TABLE 3

Possible Operationalization of the CEASE Intervention Materials in Practice

A parent and child arrive at the practice and check in; if smoking status is unknown, a CEASE annual card with attached CEASE sticker serves as the brief screener.
If the smoker is indeed present at the visit, then the parent fills out the self-assessment portion of the CEASE action sheet and returns it to the receptionist (see below for when smoker is not present).
The receptionist places the self-assessment portion of the CEASE action sheet on the chart and puts the CEASE sticker on the problem list.
The clinician quickly reviews the self-assessment portion of the CEASE action sheet and turns it over for the clinician portion of the CEASE action sheet.
The clinician briefly documents the tobacco control counseling delivered.
The clinician hands the parent an appropriate CEASE “halflet” about tobacco use for the parent's situation.
The clinician offers to enroll the parent into the proactive state quit line (where available), using the enrollment portion of the CEASE action sheet. Where proactive quit lines are not available, the parent will be referred to the quit line without direct fax.
The clinician hands the enrolled parent a CEASE Welcome halflet, which reinforces the parent's decision to quit and reminds the parent that the proactive quit line will be calling.
For the parent resistant to quitting smoking or enrolling in the quit line, the clinician offers them a CEASE “Think About It” halflet, which details the contact information of the state quit line. The CEASE Think About It halflet is also suitable to give to a nonsmoking parent to take home to the smoking parent, because it encourages the smoker to attend the child's next clinic visit to obtain additional help with addressing smoking.
If desired and appropriate, the clinician offers the parent a prescription for or more information about NRT using the CEASE preprinted NRT pads.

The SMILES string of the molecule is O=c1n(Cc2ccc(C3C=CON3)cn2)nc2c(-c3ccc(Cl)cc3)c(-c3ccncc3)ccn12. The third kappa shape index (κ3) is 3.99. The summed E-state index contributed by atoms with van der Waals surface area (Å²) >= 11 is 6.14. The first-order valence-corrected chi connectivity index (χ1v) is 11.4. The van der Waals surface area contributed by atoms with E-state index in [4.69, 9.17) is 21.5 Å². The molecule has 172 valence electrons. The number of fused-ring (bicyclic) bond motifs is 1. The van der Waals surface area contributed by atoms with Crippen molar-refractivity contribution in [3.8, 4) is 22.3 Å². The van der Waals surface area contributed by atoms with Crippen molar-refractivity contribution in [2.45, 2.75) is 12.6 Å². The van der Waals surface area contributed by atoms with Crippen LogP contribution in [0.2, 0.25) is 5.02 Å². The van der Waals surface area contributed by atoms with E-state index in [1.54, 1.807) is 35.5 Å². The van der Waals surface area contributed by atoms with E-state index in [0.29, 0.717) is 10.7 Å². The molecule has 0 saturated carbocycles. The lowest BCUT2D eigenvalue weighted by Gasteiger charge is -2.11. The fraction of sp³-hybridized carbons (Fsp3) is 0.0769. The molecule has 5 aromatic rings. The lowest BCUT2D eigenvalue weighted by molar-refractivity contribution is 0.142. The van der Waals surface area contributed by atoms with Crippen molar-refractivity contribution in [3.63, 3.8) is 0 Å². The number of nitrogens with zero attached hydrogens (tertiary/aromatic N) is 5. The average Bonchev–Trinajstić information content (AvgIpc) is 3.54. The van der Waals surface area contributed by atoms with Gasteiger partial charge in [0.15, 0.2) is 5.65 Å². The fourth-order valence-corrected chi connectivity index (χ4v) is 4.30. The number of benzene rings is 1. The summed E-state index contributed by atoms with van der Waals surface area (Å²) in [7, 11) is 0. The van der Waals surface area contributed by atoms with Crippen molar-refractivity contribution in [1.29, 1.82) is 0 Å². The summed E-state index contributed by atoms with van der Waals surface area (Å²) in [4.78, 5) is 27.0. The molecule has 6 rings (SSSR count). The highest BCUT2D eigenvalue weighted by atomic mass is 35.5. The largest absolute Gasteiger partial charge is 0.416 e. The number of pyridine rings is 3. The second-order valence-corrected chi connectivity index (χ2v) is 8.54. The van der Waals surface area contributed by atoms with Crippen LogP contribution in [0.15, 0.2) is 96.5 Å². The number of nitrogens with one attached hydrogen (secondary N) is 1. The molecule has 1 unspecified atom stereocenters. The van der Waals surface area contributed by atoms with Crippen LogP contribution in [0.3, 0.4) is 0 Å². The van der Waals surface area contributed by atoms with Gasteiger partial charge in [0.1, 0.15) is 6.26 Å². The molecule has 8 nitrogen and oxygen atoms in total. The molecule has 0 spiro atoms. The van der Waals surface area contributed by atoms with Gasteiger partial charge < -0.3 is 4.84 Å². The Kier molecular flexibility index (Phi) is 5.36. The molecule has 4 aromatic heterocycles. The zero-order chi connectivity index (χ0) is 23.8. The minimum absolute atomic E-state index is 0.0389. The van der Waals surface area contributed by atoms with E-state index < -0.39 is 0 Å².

• The menu of available intervention materials include (1) a questionnaire that screens parents of pediatric patients for smoking status of the patients' household members; (2) a label that affixes to the child's problem list for documenting parent smoking status and indicating the child's SHS exposure, encouraging continuity of cessation support in cross-coverage situations; (3) a 3-item self-assessment of the smoker's readiness to quit, interest in pharmacotherapy, and willingness to enroll in quit line counseling (the parent's own self-assessment helps guide the clinician's approach, thereby reducing the offering of unwanted services and increasing the clinician's confidence that they will not risk harming the therapeutic relationship with the parents of their patients); (4) decision support for clinicians that prompts a brief motivational messaging approach and exposure-reduction counseling, thus increasing systematic adherence to guidelines58; (5) a Health Insurance Portability and Accountability Act-compliant form for enrolling the smoker in the telephone quit line; (6) preprinted, practice-embossed prescription pads for prescribing over-the-counter NRT when desired by the smoker; (7) posters for examination rooms to activate parents of patients and cue clinicians for tobacco dependence treatment; (8) low-literacy written information to support smoking cessation and SHS exposure reduction; and (9) a simple 1-page implementation guide to support integrating the parent, clinician, and practice levels of the intervention (see www.ceasetobacco.org for most recent version). A more detailed training manual discusses additional topics, such as how an office can bill and obtain reimbursement for tobacco control services rendered and how to establish initial contact with the quit line while the parent is still in the office (in places where faxed enrollment is not yet available). The manual includes research demonstrating high parent satisfaction while addressing parental smoking as part of the child health care visit.